Takata Is Ready to Recall Additional 35 Million Air Bags

Takata is preparing to recall at least another 35 million rupture-prone air-bag inflaters that U.S. regulators have deemed a safety risk, said people familiar with the matter, further escalating a crisis at the Japanese supplier linked to numerous deaths and injuries.

U.S. regulators could unveil the expanded recall as soon as this week, the people said. The National Highway Traffic Safety Administration and Takata remained in discussions Tuesday, the people said, and the details of the expanded recall haven't yet been completed.

It isn't clear how many vehicles will be affected by the additional recalls, but it is likely to be tens of millions. In addition, the number of inflaters being recalled could increase, one of the people said. The latest safety campaign adds to a current U.S. recall of 28.8 million inflaters affecting some 24 million vehicles.

More than a dozen auto makers are currently recalling vehicles equipped with Takata air bags in one of the largest such actions in U.S. history. The air bags can rupture and spray shrapnel, a safety defect linked to 11 deaths globally and dozens of injuries.

The air-bag inflaters expected to be recalled employ ammonium nitrate as a propellant and lack a drying agent that aims to keep moisture from building, a factor cited in destabilizing the devices and causing explosions. Other air-bag inflaters, including those containing desiccant to prevent moisture, aren't expected to be recalled.

U.S. regulators concluded additional air-bag inflaters should be recalled after studying three separate probes conducted by Takata; a group of 10 auto makers; and Honda Motor Co., the manufacturer most affected by the problematic devices, respectively, one of the people said. A consent order Takata signed in November gives regulators broad authority to order the Japanese company to conduct additional recalls.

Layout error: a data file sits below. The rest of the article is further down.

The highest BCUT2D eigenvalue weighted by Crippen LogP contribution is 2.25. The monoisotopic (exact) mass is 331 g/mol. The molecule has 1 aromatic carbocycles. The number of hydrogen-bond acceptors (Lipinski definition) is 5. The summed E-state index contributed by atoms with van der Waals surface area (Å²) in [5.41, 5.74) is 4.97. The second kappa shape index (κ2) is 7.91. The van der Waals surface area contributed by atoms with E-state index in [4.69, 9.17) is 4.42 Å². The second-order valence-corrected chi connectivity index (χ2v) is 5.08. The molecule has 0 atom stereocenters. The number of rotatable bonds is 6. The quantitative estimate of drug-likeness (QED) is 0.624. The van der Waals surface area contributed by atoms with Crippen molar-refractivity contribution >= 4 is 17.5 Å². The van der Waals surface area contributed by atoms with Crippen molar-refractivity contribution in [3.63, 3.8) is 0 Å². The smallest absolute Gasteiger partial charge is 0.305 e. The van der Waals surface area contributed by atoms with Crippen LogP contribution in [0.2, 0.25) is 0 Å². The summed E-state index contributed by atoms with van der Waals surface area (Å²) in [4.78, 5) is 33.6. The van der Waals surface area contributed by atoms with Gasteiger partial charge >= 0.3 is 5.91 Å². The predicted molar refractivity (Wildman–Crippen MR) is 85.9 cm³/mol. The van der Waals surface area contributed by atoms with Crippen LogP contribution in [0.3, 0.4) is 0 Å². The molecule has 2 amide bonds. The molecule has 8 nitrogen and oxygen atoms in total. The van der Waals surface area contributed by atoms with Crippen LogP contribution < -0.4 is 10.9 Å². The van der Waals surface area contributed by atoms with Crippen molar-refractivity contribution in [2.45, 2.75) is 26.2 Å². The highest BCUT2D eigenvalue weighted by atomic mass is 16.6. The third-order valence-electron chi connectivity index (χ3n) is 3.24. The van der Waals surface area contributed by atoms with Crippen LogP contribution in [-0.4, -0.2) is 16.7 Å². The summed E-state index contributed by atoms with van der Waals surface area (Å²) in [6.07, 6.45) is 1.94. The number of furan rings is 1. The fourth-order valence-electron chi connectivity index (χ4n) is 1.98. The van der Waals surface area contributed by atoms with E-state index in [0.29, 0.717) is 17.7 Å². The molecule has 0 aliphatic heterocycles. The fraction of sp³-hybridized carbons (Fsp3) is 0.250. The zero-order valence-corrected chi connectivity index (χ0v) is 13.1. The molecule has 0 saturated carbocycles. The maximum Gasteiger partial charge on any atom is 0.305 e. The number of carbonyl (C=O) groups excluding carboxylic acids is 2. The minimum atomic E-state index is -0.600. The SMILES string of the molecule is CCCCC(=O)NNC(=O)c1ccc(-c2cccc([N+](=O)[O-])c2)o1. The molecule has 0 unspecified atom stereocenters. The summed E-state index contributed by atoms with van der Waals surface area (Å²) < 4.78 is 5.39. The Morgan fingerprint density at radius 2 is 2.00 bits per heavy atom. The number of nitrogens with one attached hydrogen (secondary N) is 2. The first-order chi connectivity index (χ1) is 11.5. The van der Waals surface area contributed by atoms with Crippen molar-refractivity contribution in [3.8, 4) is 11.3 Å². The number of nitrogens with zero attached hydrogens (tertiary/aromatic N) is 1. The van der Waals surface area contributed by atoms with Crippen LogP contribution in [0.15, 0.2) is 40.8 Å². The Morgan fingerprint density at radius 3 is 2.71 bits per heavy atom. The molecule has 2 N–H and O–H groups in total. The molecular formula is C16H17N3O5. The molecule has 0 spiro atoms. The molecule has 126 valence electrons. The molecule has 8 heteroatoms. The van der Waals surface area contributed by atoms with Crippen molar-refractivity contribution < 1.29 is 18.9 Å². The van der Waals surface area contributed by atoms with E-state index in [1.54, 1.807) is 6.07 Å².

U.S. auto-safety regulators are "reviewing the findings of three separate investigations into the Takata air-bag ruptures," a NHTSA spokesman said "The recall of Takata air-bag inflaters covered by the NHTSA Consent Order continues and the agency will take all appropriate actions to make sure air bags in Americans' vehicles are safe."

"Takata is working with regulators and our auto maker customers to develop long-term, orderly solutions to these important safety issues," a spokesman for the Japanese company said. "We strongly urge all consumers to check NHTSA's www.safercar.gov website and contact their dealers immediately if they discover their vehicle is subject to a recall."

The swelling recalls are likely to increase financial pressure on Takata, which has suffered large stock declines and faced increased warranty costs amid the continuing safety crisis. The Japanese supplier earlier this week disclosed $189 million in additional financial losses for the year ended in March because of recall costs and settling legal claims from victims of air-bag ruptures.

Takata is in the midst of trying to sell an interiors division to raise cash and has enlisted prominent restructuring lawyers in the U.S. as recalls have mounted, The Wall Street Journal has reported.

The additional recalls don't cover all air-bag inflaters employing ammonium nitrate currently on U.S. roads, which could prompt criticism from Capitol Hill lawmakers looking for regulators and Takata to take more aggressive actions. Some Senate Democrats long critical of regulators and Takata have called for all air-bag inflaters using ammonium nitrate to be recalled.

Takata, regulators and auto makers have pointed to prolonged exposure to humidity and the age of inflaters as contributing causes to air-bag ruptures. Pinpointing a specific root cause for the ruptures has proved elusive. Officials have said it could take years to address the tens of millions of affected vehicles.

U.S. regulators in November fined Takata $70 million for failing to alert the government to defective air bags in a timely manner and ordered the company to eventually stop using ammonium nitrate in inflaters. The penalty could grow to $200 million should regulators flag Takata for additional infractions. Takata also could face another hefty financial penalty depending on the outcome of a continuing U.S. Justice Department criminal probe. Takata has said it is cooperating with government officials.

Write to Mike Spector at mike.spector@wsj.com